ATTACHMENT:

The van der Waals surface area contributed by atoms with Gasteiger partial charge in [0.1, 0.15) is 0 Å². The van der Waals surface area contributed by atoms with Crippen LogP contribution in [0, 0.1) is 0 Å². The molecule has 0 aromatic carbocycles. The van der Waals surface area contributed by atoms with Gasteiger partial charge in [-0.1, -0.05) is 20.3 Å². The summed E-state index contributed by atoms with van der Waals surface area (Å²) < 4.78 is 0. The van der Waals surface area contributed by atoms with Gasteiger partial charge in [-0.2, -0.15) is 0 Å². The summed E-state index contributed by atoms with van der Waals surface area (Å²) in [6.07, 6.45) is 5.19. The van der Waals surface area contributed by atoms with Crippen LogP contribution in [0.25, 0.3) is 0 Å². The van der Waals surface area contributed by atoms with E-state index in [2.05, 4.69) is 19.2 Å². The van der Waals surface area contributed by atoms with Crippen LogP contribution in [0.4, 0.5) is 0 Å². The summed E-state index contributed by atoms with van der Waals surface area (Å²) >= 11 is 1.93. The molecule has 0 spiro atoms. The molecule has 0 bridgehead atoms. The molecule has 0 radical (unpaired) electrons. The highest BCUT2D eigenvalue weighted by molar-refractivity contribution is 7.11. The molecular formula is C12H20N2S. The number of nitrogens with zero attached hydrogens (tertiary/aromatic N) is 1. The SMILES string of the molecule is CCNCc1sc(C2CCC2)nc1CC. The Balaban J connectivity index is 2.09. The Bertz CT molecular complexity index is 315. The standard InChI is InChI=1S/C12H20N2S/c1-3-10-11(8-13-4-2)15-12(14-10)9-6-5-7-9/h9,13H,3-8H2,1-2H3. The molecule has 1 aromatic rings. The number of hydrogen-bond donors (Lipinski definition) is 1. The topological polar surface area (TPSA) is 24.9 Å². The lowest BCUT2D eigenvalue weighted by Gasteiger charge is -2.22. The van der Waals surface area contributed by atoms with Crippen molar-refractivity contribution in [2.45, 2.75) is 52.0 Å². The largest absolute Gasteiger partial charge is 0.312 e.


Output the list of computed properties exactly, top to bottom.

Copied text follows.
The van der Waals surface area contributed by atoms with Gasteiger partial charge in [0.1, 0.15) is 0 Å². The van der Waals surface area contributed by atoms with Crippen LogP contribution in [0, 0.1) is 0 Å². The molecule has 0 aromatic carbocycles. The van der Waals surface area contributed by atoms with Gasteiger partial charge in [-0.1, -0.05) is 20.3 Å². The summed E-state index contributed by atoms with van der Waals surface area (Å²) < 4.78 is 0. The van der Waals surface area contributed by atoms with Gasteiger partial charge in [-0.2, -0.15) is 0 Å². The summed E-state index contributed by atoms with van der Waals surface area (Å²) in [6.07, 6.45) is 5.19. The van der Waals surface area contributed by atoms with Crippen LogP contribution in [0.25, 0.3) is 0 Å². The van der Waals surface area contributed by atoms with E-state index in [2.05, 4.69) is 19.2 Å². The van der Waals surface area contributed by atoms with Crippen LogP contribution in [0.4, 0.5) is 0 Å². The summed E-state index contributed by atoms with van der Waals surface area (Å²) >= 11 is 1.93. The molecule has 0 spiro atoms. The molecule has 0 bridgehead atoms. The molecule has 0 radical (unpaired) electrons. The highest BCUT2D eigenvalue weighted by molar-refractivity contribution is 7.11. The molecular formula is C12H20N2S. The number of nitrogens with zero attached hydrogens (tertiary/aromatic N) is 1. The SMILES string of the molecule is CCNCc1sc(C2CCC2)nc1CC. The Balaban J connectivity index is 2.09. The Bertz CT molecular complexity index is 315. The standard InChI is InChI=1S/C12H20N2S/c1-3-10-11(8-13-4-2)15-12(14-10)9-6-5-7-9/h9,13H,3-8H2,1-2H3. The molecule has 1 aromatic rings. The number of hydrogen-bond donors (Lipinski definition) is 1. The topological polar surface area (TPSA) is 24.9 Å². The lowest BCUT2D eigenvalue weighted by Gasteiger charge is -2.22. The van der Waals surface area contributed by atoms with Crippen molar-refractivity contribution in [2.45, 2.75) is 52.0 Å². The largest absolute Gasteiger partial charge is 0.312 e.